Women workers have long been plagued by the idea that they are more “naturally” caring than men, a stereotype that has pushed them into teaching, domestic work, service work, nursing, and the public sector broadly. Yet while that stereotype is false, it has produced a lot of workers with the kinds of “soft” skills too often forgotten by the labor regime of the last hundred years–the very skills that are good at building solidarity, the kind of solidarity that is needed to pull off a strike in rural West Virginia and to get the community to rally behind you, and the kind of solidarity that draws thousands to airports and ICE offices in protest.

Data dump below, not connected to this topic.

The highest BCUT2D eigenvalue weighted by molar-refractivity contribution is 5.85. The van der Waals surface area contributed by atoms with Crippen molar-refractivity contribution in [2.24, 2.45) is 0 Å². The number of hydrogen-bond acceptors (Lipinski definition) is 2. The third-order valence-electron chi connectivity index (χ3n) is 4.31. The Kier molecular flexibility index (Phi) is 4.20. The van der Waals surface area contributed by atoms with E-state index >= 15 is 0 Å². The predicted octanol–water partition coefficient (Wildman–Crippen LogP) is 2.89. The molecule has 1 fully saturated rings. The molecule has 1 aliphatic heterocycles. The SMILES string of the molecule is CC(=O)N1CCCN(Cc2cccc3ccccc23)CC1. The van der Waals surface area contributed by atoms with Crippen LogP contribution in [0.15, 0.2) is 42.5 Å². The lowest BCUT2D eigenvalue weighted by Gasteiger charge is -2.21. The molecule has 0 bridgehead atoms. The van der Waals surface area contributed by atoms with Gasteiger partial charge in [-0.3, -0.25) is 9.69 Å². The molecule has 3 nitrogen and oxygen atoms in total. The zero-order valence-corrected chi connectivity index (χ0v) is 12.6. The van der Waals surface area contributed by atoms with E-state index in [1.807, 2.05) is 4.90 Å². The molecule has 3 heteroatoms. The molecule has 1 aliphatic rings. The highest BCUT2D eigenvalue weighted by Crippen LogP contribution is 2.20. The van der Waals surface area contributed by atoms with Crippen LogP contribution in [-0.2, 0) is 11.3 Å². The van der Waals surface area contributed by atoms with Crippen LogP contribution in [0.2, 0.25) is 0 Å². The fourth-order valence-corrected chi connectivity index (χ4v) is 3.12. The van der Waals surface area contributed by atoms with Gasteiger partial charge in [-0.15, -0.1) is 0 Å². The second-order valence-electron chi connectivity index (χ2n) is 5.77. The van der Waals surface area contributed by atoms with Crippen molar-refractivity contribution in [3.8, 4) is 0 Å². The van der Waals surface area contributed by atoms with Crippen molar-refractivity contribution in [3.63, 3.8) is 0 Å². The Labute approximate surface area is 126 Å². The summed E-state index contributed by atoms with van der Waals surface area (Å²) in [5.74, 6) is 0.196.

As we begin to think beyond the Janus case and to think about the next few decades of work, we have plenty of examples of women workers leading the way in thinking beyond the existing labor laws and structures we’ve had—thinking about building protections against sexual violence like the Marriott workers or the Alianza Nacional de Campesinas; thinking about benefits that don’t come from the boss, like Seattle’s domestic workers or National Nurses United’s longtime campaign for universal healthcare; thinking about fair pay but also rebuilding crumbling schools like teachers from coast to coast. Most of all, like Angela Harris and Amy Mizialko, they are thinking about what collective action looks like whether or not the law is on their side.